Updated: i have been to target and their universal charger for the LG phone is not compatible with my LG phone. of the three different plugs available with the charger not one of them fits the jack on my phone. it makes me wonder exactly what universe the charger is from...

Tuesday, November 17, 2009

Ready... FIGHT!

This weekend I attacked SF pizza this weekend with the ferocity of a ferocious, wild, angry, hungry, and furry manimal. The match-up: Delfina Vs. Tony's Pizza Napoletana.

At both I tried their margherita and a house specialty.

The Delfina margherita (above; stock images from a past visit in the spring is due to poor lighting at night in their outdoor seating) easily came out on top, with a perfectly baked crust (I realize the photo shows otherwise, but the charring was fantastic this time around)—crisp, yet pliant with the crackly edge protecting soft, spongy innards—sweet and tang-tastic sauce, and a drizzle of fragrant olive oil.

Tony's margherita was good, but the sauce lacked the flavorful punch of Delfina's and the cheese was not entirely melted. It did benefit from the added smokiness added by the wood-burning oven. Extra kudos to Tony's for being open for lunch, which is a meal most of the better pizzerias in SF thumb their noses at.

I also tried the clam pie at Delfina and Tony's Cal Italia (Asiago, Mozzarella, Imported Italian Gorgonzola, Sweet Fig preserve from Croatia, Prosciutto di Parma, Parmigiano, Balsamic). Both were delicious. The Cal Italia is baked in a domed, gas oven, and uses a different flour (higher gluten content, it seemed, based on the tougher, more chewy consistency) than their margherita. It was overwhelmed by the sweet fig preserves to some degree, which was heavy-handedly dolloped into the center of each slice, with a small piece of prosciutto and a couple shavings of the parmigiano stuck on top. The gorgonzola was used sparingly and counterbalanced the sweet figs with its bitterness. It was pretty delicious, but maybe too rich and I had a hard time getting through my third slice.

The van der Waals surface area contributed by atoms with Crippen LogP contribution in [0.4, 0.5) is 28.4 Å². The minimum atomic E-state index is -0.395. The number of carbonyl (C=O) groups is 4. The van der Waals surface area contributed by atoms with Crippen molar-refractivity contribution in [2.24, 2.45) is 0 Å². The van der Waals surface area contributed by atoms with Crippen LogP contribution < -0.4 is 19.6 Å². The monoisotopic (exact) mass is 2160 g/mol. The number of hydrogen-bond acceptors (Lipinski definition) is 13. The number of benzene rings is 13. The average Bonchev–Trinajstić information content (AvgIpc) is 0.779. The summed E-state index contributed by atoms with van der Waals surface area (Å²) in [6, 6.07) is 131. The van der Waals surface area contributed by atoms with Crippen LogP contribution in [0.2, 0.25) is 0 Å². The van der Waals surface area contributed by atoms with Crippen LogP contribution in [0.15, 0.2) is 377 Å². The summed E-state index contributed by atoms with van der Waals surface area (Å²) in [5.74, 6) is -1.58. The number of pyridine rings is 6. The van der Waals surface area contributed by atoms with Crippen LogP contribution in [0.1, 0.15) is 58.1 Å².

Delfina's clam pie (unfortunately I have no photo documentation) was fantastic, with toothsome shelled clams scattered about on a sea of spiced tomato sauce. All underscored by a salty pecorino. Boffo.

I also tried a slice from Arnell's Pizza, which would give most NYC corner slice establishments a run for their money. A thin, crisp crust, topped with your standard greasy, cheesy fair. A good sauce-to-cheese ratio. And served up by a gentleman with a slightly toothless grin.

Please also do drop by the Bi-Rite Creamery after—or before!—hitting up Delfina. I sampled their salted caramel and malted vanilla. A+ in my book. I also had the pleasure of tasting Humphry Slocombe's off-kilter ice cream flavors: secret breakfast (bourbon and cornflakes), peanut butter curry, blue bottle coffee, and balsamic caramel.

Victory for the forces of good!

Friday, October 30, 2009

the decemberists

colin meloy sounds like what i imagine ira glass would sing like if he
could or would sing.

Friday, October 23, 2009

He won't even let me play cards anymore